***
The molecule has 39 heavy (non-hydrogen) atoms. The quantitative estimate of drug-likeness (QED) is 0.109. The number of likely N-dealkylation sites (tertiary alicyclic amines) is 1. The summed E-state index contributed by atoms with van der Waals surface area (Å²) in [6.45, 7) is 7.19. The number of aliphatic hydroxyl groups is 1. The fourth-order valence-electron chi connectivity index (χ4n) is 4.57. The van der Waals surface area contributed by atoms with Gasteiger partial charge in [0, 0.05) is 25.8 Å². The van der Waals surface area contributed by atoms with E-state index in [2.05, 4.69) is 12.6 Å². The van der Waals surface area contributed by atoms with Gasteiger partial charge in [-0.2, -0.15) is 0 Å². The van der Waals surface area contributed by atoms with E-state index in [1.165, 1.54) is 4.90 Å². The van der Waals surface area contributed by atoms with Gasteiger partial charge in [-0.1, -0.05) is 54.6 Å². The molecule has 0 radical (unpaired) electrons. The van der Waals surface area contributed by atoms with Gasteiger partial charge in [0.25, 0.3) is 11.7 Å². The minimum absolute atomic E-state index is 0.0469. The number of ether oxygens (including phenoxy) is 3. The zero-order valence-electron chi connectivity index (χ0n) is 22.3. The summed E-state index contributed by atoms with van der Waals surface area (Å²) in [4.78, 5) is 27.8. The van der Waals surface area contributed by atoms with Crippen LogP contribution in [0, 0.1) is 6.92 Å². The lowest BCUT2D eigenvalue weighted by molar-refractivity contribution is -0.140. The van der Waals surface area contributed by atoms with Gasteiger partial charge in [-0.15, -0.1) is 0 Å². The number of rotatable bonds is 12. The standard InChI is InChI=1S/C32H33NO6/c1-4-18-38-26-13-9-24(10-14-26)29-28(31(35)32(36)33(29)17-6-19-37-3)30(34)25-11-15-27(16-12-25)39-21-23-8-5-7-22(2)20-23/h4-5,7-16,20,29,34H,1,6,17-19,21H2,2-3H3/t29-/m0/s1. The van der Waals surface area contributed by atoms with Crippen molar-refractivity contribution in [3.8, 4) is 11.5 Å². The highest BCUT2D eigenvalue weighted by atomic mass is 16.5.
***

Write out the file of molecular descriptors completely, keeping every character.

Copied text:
The molecule has 39 heavy (non-hydrogen) atoms. The quantitative estimate of drug-likeness (QED) is 0.109. The number of likely N-dealkylation sites (tertiary alicyclic amines) is 1. The summed E-state index contributed by atoms with van der Waals surface area (Å²) in [6.45, 7) is 7.19. The number of aliphatic hydroxyl groups is 1. The fourth-order valence-electron chi connectivity index (χ4n) is 4.57. The van der Waals surface area contributed by atoms with Gasteiger partial charge in [0, 0.05) is 25.8 Å². The van der Waals surface area contributed by atoms with E-state index in [2.05, 4.69) is 12.6 Å². The van der Waals surface area contributed by atoms with Gasteiger partial charge in [-0.2, -0.15) is 0 Å². The van der Waals surface area contributed by atoms with E-state index in [1.165, 1.54) is 4.90 Å². The van der Waals surface area contributed by atoms with Gasteiger partial charge in [-0.1, -0.05) is 54.6 Å². The molecule has 0 radical (unpaired) electrons. The van der Waals surface area contributed by atoms with Gasteiger partial charge in [0.25, 0.3) is 11.7 Å². The minimum absolute atomic E-state index is 0.0469. The number of ether oxygens (including phenoxy) is 3. The zero-order valence-electron chi connectivity index (χ0n) is 22.3. The summed E-state index contributed by atoms with van der Waals surface area (Å²) in [4.78, 5) is 27.8. The van der Waals surface area contributed by atoms with Crippen LogP contribution in [0, 0.1) is 6.92 Å². The lowest BCUT2D eigenvalue weighted by molar-refractivity contribution is -0.140. The van der Waals surface area contributed by atoms with Gasteiger partial charge in [-0.15, -0.1) is 0 Å². The number of rotatable bonds is 12. The standard InChI is InChI=1S/C32H33NO6/c1-4-18-38-26-13-9-24(10-14-26)29-28(31(35)32(36)33(29)17-6-19-37-3)30(34)25-11-15-27(16-12-25)39-21-23-8-5-7-22(2)20-23/h4-5,7-16,20,29,34H,1,6,17-19,21H2,2-3H3/t29-/m0/s1. The van der Waals surface area contributed by atoms with Crippen molar-refractivity contribution in [3.8, 4) is 11.5 Å². The highest BCUT2D eigenvalue weighted by atomic mass is 16.5.